Outgoing artillery shook St Elias church as the priest reached the end of the Lord's Prayer.
The small congregation kept their eyes on the pulpit, kneeling when required and trying to ignore the regular thuds that rattled the stained glass windows above them.
Home to one of the oldest Christian communities in the world, the hard to reach Syrian agricultural town of Izraa has stood the comings and goings of many empires over the centuries.
But as the country's civil war creeps closer, it is threatening to force the town's Christians into permanent exile: never to return, they fear.
"I have been coming to this church since I was born," said Afaf Azam, 52. "But now the situation is very bad. Everyone is afraid. Jihadists control villages around us."
A Canaanite city that was mentioned in the Bible, Izraa has lived through Persian and Arab rule, with St Elias's Church being built in 542AD - 28 years before the birth of the Prophet Mohammed in Mecca.
During the past four years of Syria's war, its Christian population has largely stayed put, despite the war destroying much of the surrounding province of Deraa.
In the last two weeks however, men from the al-Qaeda linked Jabhat al-Nusra and other rebel groups have captured the nearby towns of Nawa and al-Sheikh Maskin, bringing the frontline to less than two miles away. They are now trying to assault Izraa.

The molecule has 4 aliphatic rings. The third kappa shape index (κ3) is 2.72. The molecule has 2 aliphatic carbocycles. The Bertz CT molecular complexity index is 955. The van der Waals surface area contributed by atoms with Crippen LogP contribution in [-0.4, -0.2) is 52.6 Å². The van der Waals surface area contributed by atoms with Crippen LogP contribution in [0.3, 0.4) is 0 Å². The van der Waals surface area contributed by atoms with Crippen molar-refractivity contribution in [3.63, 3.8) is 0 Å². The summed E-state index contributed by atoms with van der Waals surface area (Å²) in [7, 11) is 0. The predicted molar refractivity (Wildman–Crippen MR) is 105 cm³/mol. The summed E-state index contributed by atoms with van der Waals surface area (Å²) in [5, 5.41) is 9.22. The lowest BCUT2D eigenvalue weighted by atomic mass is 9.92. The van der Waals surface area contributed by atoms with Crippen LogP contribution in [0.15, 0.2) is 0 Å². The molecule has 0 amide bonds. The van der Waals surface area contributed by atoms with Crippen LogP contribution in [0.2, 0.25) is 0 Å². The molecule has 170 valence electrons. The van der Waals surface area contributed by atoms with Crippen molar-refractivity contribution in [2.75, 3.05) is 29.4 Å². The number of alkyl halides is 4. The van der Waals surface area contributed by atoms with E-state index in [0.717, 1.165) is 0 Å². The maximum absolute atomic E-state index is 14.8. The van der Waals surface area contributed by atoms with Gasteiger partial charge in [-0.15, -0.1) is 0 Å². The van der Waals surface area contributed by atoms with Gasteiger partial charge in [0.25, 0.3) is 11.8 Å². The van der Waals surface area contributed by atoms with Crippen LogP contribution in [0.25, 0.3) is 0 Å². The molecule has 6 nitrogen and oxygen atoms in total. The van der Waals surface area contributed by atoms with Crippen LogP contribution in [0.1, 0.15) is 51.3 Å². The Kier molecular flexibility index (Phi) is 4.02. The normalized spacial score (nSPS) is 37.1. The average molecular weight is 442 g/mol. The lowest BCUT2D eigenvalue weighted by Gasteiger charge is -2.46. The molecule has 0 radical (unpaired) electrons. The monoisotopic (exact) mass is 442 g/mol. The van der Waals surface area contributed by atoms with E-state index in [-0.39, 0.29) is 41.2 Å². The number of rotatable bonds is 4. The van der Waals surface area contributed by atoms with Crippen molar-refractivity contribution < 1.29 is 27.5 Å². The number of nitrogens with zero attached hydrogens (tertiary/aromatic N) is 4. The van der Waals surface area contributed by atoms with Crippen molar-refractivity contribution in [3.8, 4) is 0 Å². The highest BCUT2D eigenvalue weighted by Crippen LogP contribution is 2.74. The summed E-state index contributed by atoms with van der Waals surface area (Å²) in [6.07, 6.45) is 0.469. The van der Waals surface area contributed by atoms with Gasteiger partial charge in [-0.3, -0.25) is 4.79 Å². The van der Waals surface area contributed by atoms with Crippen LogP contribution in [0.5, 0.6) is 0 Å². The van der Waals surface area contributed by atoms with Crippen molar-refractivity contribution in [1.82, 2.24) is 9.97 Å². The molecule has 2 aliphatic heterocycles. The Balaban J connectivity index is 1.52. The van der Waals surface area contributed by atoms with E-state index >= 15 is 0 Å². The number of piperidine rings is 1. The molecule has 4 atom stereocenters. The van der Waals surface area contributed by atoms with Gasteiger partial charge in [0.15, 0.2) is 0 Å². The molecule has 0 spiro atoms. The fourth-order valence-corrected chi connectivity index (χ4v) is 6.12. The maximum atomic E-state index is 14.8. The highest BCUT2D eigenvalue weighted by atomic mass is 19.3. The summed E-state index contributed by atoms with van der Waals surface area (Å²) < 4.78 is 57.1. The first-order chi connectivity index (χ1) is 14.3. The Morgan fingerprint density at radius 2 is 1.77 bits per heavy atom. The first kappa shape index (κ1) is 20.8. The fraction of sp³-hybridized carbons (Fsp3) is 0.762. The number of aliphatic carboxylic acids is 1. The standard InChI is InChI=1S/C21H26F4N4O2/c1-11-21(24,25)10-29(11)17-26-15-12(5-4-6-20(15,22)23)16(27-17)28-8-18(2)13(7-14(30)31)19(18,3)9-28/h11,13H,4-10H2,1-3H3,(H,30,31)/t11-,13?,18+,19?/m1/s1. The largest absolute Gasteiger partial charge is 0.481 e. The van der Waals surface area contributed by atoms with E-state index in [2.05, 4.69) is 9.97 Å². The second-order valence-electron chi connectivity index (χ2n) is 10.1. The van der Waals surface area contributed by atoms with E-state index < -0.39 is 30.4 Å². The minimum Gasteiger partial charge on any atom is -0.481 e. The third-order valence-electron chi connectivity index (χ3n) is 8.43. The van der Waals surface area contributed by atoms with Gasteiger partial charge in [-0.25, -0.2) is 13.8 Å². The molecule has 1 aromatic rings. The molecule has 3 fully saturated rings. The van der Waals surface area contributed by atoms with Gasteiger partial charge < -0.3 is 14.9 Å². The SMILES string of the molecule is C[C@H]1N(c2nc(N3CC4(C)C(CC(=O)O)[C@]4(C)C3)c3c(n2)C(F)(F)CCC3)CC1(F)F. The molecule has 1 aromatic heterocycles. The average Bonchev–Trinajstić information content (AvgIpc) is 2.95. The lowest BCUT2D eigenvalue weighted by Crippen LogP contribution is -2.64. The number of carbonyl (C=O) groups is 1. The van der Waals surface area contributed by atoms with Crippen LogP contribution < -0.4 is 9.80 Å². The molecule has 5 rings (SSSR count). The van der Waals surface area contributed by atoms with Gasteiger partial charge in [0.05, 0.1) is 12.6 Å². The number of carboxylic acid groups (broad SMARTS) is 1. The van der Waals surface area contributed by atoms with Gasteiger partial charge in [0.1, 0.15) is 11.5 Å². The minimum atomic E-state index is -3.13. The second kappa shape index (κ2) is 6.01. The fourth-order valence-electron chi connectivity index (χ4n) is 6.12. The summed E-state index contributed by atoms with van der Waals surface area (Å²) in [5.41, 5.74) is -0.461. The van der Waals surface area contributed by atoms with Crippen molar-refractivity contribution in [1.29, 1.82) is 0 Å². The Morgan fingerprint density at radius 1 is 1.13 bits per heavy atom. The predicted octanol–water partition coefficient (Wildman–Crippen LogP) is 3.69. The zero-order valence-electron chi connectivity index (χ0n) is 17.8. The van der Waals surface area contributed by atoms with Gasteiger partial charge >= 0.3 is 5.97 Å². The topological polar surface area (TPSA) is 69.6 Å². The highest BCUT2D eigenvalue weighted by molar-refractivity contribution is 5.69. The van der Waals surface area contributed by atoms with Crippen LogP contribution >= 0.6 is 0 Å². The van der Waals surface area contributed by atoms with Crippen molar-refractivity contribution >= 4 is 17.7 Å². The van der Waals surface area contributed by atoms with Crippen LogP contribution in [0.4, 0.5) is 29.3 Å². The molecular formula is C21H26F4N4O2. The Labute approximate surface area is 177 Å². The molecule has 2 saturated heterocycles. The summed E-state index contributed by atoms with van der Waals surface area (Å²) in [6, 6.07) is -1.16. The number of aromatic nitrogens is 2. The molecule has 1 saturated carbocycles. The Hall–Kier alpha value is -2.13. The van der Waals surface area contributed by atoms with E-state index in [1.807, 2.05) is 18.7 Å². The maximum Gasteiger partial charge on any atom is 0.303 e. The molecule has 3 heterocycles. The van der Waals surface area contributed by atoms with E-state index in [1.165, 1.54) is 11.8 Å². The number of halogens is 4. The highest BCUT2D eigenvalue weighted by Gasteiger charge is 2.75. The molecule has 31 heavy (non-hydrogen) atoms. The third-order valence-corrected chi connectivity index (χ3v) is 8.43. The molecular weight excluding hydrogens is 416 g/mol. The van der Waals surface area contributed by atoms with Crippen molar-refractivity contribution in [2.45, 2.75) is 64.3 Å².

Some of the rebels were vetted by the CIA as "moderate Muslims" and subsequently trained and armed in Jordan, as part of a US-led program to bolster a non-sectarian opposition to President Bashar-Assad.
But past experience has rendered such distinctions irrelevant to Izraa's Christians. After all, in Syria - and on this frontline - the "moderates" continue to work in alliance with Nusra. And the conquest of other Christian villages by the opposition has shown that more moderate factions frequently do little to stop the jihadists imposing their will.
"It's simple," said Father Elias Hanout, 38, who led the prayers at Sunday's service. "If the West wants Syria to remain a country for Christian people, then help us to stay here; stop arming terrorists."
The pews were sparsely occupied for last Sunday's service in St Elias, with the choir missing its tenors and altos. Mrs Azam, who led the hymns, was reluctant to acknowledge the exodus at first, saying the singers were absent "because of work". But as the tempo of the falling shells increased outside, she admitted: "People from here are leaving. Many are applying to emigrate."
Exactly how many Christians have left Syria is difficult to say, but according to the Christian charity Open Doors, some 700,000 have left the country, which equates to some 40 per cent of Syria's pre-war Christian population.
Christian leaders in the country warn of an exodus on the scale of Iraq, where the 1.5 million-strong community that lived there prior to the first Gulf War is now down to as little as a tenth of its former size.
The threat to towns like Izraa will be uppermost in the mind of the Pope during his visit to Turkey this week, amid warnings from Christian leaders worldwide that their religion might soon lose its foothold in the very region where it was born.
Looking around his 1,500 year old church, Mr Hanout warned: "In this land the Word started. And if you delete the Word here, then Christianity across the world will have no future."
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